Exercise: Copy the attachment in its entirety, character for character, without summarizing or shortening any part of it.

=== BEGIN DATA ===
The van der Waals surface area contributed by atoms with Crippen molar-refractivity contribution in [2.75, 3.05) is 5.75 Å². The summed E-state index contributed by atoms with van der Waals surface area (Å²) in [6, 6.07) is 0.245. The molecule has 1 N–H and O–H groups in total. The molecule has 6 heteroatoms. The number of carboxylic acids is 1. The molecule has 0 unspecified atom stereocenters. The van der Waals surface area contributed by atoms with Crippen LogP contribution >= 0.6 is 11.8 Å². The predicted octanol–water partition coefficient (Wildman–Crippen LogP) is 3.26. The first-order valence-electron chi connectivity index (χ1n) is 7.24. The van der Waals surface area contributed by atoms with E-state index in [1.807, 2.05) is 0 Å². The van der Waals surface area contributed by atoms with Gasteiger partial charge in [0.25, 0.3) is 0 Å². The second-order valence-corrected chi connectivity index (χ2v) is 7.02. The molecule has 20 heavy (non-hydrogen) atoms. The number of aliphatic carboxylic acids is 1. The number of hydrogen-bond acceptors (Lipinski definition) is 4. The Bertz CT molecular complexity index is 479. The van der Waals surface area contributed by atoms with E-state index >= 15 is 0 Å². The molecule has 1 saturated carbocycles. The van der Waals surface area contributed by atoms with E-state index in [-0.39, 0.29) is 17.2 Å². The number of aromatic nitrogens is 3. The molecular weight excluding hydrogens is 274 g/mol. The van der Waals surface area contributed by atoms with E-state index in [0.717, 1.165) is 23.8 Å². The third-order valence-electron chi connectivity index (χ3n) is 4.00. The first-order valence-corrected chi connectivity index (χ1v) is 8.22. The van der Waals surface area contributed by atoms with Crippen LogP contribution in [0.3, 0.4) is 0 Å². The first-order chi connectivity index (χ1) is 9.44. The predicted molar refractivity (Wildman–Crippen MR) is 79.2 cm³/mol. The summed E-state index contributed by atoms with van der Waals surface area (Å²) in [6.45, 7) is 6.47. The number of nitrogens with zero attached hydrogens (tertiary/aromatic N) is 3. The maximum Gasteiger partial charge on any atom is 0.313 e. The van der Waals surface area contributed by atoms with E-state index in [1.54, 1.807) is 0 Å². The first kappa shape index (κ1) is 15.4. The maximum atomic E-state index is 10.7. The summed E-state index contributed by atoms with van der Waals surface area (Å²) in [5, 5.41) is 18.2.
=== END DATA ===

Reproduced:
The van der Waals surface area contributed by atoms with Crippen molar-refractivity contribution in [2.75, 3.05) is 5.75 Å². The summed E-state index contributed by atoms with van der Waals surface area (Å²) in [6, 6.07) is 0.245. The molecule has 1 N–H and O–H groups in total. The molecule has 6 heteroatoms. The number of carboxylic acids is 1. The molecule has 0 unspecified atom stereocenters. The van der Waals surface area contributed by atoms with Crippen LogP contribution >= 0.6 is 11.8 Å². The predicted octanol–water partition coefficient (Wildman–Crippen LogP) is 3.26. The first-order valence-electron chi connectivity index (χ1n) is 7.24. The van der Waals surface area contributed by atoms with E-state index in [1.807, 2.05) is 0 Å². The van der Waals surface area contributed by atoms with Gasteiger partial charge in [0.25, 0.3) is 0 Å². The second-order valence-corrected chi connectivity index (χ2v) is 7.02. The molecule has 20 heavy (non-hydrogen) atoms. The number of aliphatic carboxylic acids is 1. The number of hydrogen-bond acceptors (Lipinski definition) is 4. The Bertz CT molecular complexity index is 479. The van der Waals surface area contributed by atoms with E-state index >= 15 is 0 Å². The molecule has 1 saturated carbocycles. The van der Waals surface area contributed by atoms with E-state index in [-0.39, 0.29) is 17.2 Å². The number of aromatic nitrogens is 3. The molecular weight excluding hydrogens is 274 g/mol. The van der Waals surface area contributed by atoms with E-state index in [0.717, 1.165) is 23.8 Å². The third-order valence-electron chi connectivity index (χ3n) is 4.00. The first-order valence-corrected chi connectivity index (χ1v) is 8.22. The van der Waals surface area contributed by atoms with Crippen LogP contribution in [0.3, 0.4) is 0 Å². The first-order chi connectivity index (χ1) is 9.44. The predicted molar refractivity (Wildman–Crippen MR) is 79.2 cm³/mol. The summed E-state index contributed by atoms with van der Waals surface area (Å²) in [6.45, 7) is 6.47. The number of nitrogens with zero attached hydrogens (tertiary/aromatic N) is 3. The maximum Gasteiger partial charge on any atom is 0.313 e. The van der Waals surface area contributed by atoms with E-state index in [1.54, 1.807) is 0 Å². The first kappa shape index (κ1) is 15.4. The maximum atomic E-state index is 10.7. The summed E-state index contributed by atoms with van der Waals surface area (Å²) in [5, 5.41) is 18.2.